People of Science
Time Magazine recently published kids' photos representing how they view scientists. Forty-two percent of girls portrayed scientists as women, a far cry from the one percent who drew a woman scientist in the sixties and seventies. Perhaps they drew their mothers or teachers that were scientists or had a scientific background, but perhaps they were imagining themselves as a future scientist as well.
The stereotypical image of white males in lab coats is fast disappearing, as women, people of color, and gender minorities step up to the challenge of physics, chemistry, astronomy, and environmental science with bold ideas of how to change the world.
Photographer Jamie Colman captures the essence of just a few Seattle scientists, educators, or science students who are increasingly representing the face of science—individuals who are not only dedicated to their respective field of science, but who may just surprise you with their skills in roller derby or kickboxing—in other words, accessible and interesting individuals that remind us that scientists come in many flavors.
Photos © Jamie Rand Imaging
Acoustics Engineer at Blue Origin
"I was five when I took my first plane ride. I had a window seat and thought it was amazing. My parents really fostered my curiosity about aeronautics from there.
Whatever you choose in science, if you are asking questions and making discoveries you're contributing to the human race's greater understanding of the universe."
Engineering Student, Derby Athlete
"I want to open up paths for women and gender minorities in STEM fields. I am interested in space and in understanding the universe. We can't be complacent about exploration."
Customer Engineer for Boeing
"I grew up watching Star Trek. Space and astronomy is about the literal unknown.
If someone were to tell you that everything you see is a small fraction of what's out there, you have to ask what's elese is out there."
Program Officer of Integrated Development at the Gates Center
"I wanted to be a scientist since I was five. Science is the natural expression of our innate human curiosity of how the world works.
Science is ultimately the truth we hang our hats on."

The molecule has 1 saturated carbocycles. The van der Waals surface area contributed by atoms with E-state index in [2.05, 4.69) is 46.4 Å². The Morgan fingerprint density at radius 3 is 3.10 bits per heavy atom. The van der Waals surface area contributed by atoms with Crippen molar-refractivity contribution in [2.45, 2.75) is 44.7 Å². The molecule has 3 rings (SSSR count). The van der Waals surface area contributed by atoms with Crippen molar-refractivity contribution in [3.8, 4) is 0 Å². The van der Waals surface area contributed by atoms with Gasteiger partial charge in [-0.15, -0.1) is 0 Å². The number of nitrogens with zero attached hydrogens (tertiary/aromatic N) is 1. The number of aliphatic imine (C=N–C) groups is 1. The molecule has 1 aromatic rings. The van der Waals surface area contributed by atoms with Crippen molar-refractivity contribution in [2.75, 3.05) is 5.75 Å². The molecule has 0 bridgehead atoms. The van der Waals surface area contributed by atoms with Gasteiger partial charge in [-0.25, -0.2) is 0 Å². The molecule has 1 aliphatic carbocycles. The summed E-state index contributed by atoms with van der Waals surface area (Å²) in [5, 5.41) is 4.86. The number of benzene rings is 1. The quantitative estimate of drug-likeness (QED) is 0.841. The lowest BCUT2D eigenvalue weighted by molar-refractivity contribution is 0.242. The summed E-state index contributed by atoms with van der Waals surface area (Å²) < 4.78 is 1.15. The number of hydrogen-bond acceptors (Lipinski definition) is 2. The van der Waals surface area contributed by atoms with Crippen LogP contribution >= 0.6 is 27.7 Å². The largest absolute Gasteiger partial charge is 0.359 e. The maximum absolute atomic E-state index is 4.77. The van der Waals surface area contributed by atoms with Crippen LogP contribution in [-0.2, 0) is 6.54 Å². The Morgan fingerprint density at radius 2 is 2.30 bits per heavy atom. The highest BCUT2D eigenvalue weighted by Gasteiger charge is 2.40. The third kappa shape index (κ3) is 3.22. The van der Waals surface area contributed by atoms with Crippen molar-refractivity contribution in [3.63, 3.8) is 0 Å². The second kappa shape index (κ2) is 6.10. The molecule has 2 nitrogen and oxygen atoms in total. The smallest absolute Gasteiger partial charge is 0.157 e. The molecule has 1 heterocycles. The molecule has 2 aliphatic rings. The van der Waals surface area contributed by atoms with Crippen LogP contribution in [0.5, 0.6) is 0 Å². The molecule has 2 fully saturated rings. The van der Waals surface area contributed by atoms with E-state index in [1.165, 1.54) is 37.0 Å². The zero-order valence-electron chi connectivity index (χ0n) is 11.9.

Triple major in Physics, Astronomy, and Earth & Space Science.
"Math is a beautiful artistic construct that creates other languages. If it were taught that way, it wouldn't necessarily be easier, but people would know why to use it.
I want people to be aware of the impact of science in their daily lives, to destigmatize science and make it accessible to all."
LUCY and NEAL
Lucy: Assistant Professor
Neal: Virologist and Vaccinologist
"We met over influenza wearing Tyvek suits.
Lucy: "People tend to think that technology solves all the world's problems. But in my experience, it really comes down to the people."
Neal: "I get to work with with viruses, often new ones that no one knows much about. That's pretty cool and I still love it after 20 years."
Professor of Toxicology and Director of UW Superfund Research Program
"Research funding not only supports health and the environment, but jobs and people too. We are job generators.
At 13, I designed a prosthetic that allowed me to play guitar. I was in several bands. I'd like to improve it and use it to help disabled vets get into music. I want to give back."
Biomedical and Electrical Engineering Student, Kickboxing Instructor
"I want to both push the boundaries of space exploration and develop non-invasive medical technology. Both fields invest in the future of humankind.
I want to be everything from protector of the nerds to an active participant in protecting science-backed decisions on legislation."